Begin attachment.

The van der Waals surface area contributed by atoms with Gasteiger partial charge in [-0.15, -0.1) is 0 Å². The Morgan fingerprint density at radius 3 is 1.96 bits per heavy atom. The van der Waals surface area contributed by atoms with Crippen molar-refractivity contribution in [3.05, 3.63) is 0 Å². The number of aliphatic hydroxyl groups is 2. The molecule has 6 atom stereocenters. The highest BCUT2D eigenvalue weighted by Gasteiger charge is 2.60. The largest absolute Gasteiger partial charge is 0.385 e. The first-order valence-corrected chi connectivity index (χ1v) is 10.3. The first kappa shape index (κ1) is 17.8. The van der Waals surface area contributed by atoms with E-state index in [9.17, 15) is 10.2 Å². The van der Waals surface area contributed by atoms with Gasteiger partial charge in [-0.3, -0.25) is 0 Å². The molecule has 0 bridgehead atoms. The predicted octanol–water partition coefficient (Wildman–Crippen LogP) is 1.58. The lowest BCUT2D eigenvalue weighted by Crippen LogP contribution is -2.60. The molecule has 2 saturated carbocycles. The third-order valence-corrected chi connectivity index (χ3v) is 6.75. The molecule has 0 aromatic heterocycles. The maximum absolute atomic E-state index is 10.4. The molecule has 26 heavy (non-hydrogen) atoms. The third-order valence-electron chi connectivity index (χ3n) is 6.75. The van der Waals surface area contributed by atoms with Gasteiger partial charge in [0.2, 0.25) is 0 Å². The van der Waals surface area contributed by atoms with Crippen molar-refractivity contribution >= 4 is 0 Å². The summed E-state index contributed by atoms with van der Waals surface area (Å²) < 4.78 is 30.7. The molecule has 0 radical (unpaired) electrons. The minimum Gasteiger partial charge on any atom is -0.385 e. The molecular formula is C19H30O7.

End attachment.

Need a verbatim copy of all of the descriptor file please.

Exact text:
The van der Waals surface area contributed by atoms with Gasteiger partial charge in [-0.15, -0.1) is 0 Å². The Morgan fingerprint density at radius 3 is 1.96 bits per heavy atom. The van der Waals surface area contributed by atoms with Crippen molar-refractivity contribution in [3.05, 3.63) is 0 Å². The number of aliphatic hydroxyl groups is 2. The molecule has 6 atom stereocenters. The highest BCUT2D eigenvalue weighted by Gasteiger charge is 2.60. The largest absolute Gasteiger partial charge is 0.385 e. The first-order valence-corrected chi connectivity index (χ1v) is 10.3. The first kappa shape index (κ1) is 17.8. The van der Waals surface area contributed by atoms with E-state index in [9.17, 15) is 10.2 Å². The van der Waals surface area contributed by atoms with Gasteiger partial charge in [-0.3, -0.25) is 0 Å². The molecule has 0 bridgehead atoms. The predicted octanol–water partition coefficient (Wildman–Crippen LogP) is 1.58. The lowest BCUT2D eigenvalue weighted by Crippen LogP contribution is -2.60. The molecule has 2 saturated carbocycles. The third-order valence-corrected chi connectivity index (χ3v) is 6.75. The molecule has 0 aromatic heterocycles. The maximum absolute atomic E-state index is 10.4. The molecule has 26 heavy (non-hydrogen) atoms. The third-order valence-electron chi connectivity index (χ3n) is 6.75. The van der Waals surface area contributed by atoms with Gasteiger partial charge in [0.2, 0.25) is 0 Å². The van der Waals surface area contributed by atoms with Crippen molar-refractivity contribution >= 4 is 0 Å². The summed E-state index contributed by atoms with van der Waals surface area (Å²) < 4.78 is 30.7. The molecule has 0 radical (unpaired) electrons. The minimum Gasteiger partial charge on any atom is -0.385 e. The molecular formula is C19H30O7.